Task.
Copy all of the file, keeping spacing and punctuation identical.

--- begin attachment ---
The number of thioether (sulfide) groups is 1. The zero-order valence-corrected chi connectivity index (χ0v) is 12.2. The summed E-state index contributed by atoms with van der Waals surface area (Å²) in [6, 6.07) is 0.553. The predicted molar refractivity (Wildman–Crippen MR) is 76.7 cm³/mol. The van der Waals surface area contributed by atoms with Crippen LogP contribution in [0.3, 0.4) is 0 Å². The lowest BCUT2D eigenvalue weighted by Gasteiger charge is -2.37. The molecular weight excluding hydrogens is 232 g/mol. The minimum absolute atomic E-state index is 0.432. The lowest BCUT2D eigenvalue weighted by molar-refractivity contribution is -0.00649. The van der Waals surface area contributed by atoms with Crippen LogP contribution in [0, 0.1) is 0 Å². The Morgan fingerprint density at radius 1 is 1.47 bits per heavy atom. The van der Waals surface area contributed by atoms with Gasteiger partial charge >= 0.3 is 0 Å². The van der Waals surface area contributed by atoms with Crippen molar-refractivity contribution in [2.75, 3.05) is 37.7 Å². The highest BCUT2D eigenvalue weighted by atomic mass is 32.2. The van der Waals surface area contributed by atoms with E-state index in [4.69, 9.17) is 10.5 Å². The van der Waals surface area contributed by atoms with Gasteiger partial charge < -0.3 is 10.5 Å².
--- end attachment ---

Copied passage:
The number of thioether (sulfide) groups is 1. The zero-order valence-corrected chi connectivity index (χ0v) is 12.2. The summed E-state index contributed by atoms with van der Waals surface area (Å²) in [6, 6.07) is 0.553. The predicted molar refractivity (Wildman–Crippen MR) is 76.7 cm³/mol. The van der Waals surface area contributed by atoms with Crippen LogP contribution in [0.3, 0.4) is 0 Å². The lowest BCUT2D eigenvalue weighted by Gasteiger charge is -2.37. The molecular weight excluding hydrogens is 232 g/mol. The minimum absolute atomic E-state index is 0.432. The lowest BCUT2D eigenvalue weighted by molar-refractivity contribution is -0.00649. The van der Waals surface area contributed by atoms with Crippen LogP contribution in [0, 0.1) is 0 Å². The Morgan fingerprint density at radius 1 is 1.47 bits per heavy atom. The van der Waals surface area contributed by atoms with Gasteiger partial charge >= 0.3 is 0 Å². The van der Waals surface area contributed by atoms with Crippen molar-refractivity contribution in [2.75, 3.05) is 37.7 Å². The highest BCUT2D eigenvalue weighted by atomic mass is 32.2. The van der Waals surface area contributed by atoms with E-state index in [4.69, 9.17) is 10.5 Å². The van der Waals surface area contributed by atoms with Gasteiger partial charge < -0.3 is 10.5 Å².